Free Cafe For Authors and Avid Readers
Dylan Madeley is a Torontonian currently working out of a headquarters in Vaughan, Ontario. He is the copy editor of and a frequent contributor to Auxiliary Magazine, an alternative fashion and music zine. His junior copy editors are two chinchillas named Basil and Liam. His first published novel, The Gift-Knight’s Quest, is slated for a May 28, 2015 release.
What makes you proud to be a writer from Toronto? Toronto has a big, enthusiastic group of screenwriters and novelists, each at a different level of professional achievement or just in it for fun. As a city, it's nice and eclectic, there's not one aesthetic imposed everywhere, so there's something for all kinds of people. And you definitely get all kinds in Toronto.
What or who inspired you to become a writer? My parents always encouraged me to read, and my father in particular talked about writing children's books. He has yet to get around to it, and it seems strange that I've managed to publish any book first, but I'm sure he'll catch up soon enough. Running a Montessori school occupied most of my parents' time and energy over the years, and dad did frequently have oral storytelling to a class full of students as a creative outlet.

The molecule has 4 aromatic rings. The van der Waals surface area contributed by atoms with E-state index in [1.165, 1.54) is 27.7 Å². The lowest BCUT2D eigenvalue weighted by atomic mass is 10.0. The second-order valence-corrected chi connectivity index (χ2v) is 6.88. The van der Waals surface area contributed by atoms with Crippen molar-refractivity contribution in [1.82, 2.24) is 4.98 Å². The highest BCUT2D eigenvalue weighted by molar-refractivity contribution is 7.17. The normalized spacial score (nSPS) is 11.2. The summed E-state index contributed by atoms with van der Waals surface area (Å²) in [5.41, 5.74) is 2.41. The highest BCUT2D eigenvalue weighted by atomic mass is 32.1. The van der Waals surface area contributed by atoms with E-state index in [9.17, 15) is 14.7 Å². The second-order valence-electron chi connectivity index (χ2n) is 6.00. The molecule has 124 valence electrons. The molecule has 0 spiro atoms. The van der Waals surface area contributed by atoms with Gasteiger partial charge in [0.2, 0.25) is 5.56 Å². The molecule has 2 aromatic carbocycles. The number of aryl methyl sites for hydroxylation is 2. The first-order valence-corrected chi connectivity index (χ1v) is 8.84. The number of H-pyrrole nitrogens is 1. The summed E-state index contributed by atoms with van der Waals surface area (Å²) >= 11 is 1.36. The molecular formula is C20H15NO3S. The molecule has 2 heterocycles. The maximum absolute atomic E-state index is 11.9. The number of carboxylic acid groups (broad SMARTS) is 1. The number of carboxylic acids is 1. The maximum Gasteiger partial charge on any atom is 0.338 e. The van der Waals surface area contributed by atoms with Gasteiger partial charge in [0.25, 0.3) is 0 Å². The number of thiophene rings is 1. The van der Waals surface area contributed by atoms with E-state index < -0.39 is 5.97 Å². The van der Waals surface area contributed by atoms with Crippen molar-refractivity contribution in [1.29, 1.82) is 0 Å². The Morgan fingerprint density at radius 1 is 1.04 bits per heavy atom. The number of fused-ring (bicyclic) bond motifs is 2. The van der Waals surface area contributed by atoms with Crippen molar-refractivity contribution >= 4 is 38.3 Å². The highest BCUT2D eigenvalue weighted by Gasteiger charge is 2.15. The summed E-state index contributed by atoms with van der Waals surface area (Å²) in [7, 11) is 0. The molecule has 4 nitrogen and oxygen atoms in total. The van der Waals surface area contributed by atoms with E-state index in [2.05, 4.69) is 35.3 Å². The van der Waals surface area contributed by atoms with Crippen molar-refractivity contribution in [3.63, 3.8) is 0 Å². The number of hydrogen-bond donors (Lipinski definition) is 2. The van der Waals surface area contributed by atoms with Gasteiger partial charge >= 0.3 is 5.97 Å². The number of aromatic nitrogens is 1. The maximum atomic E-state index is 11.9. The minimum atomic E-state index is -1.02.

When did you begin writing with the intention of becoming published? I wrote the first draft of my debut novel, "The Gift-Knight's Quest", in 2008. I wanted badly to do something with it, because I had great difficulty coming up with a novel length story, and I had this fear that I wasn't going to be able to come up with another one. That fear has since been debunked.
Did your environment or upbringing play a major role in your writing and did you use it to your advantage? From preschool to grade 6, I attended a Montessori school. Creativity was encouraged, and my teacher from grades 4 through 6 introduced me to "swish"/free writing. I have always been encouraged to read and write at home. I suppose that helps, because periodically writing something just feels like a part of my life now.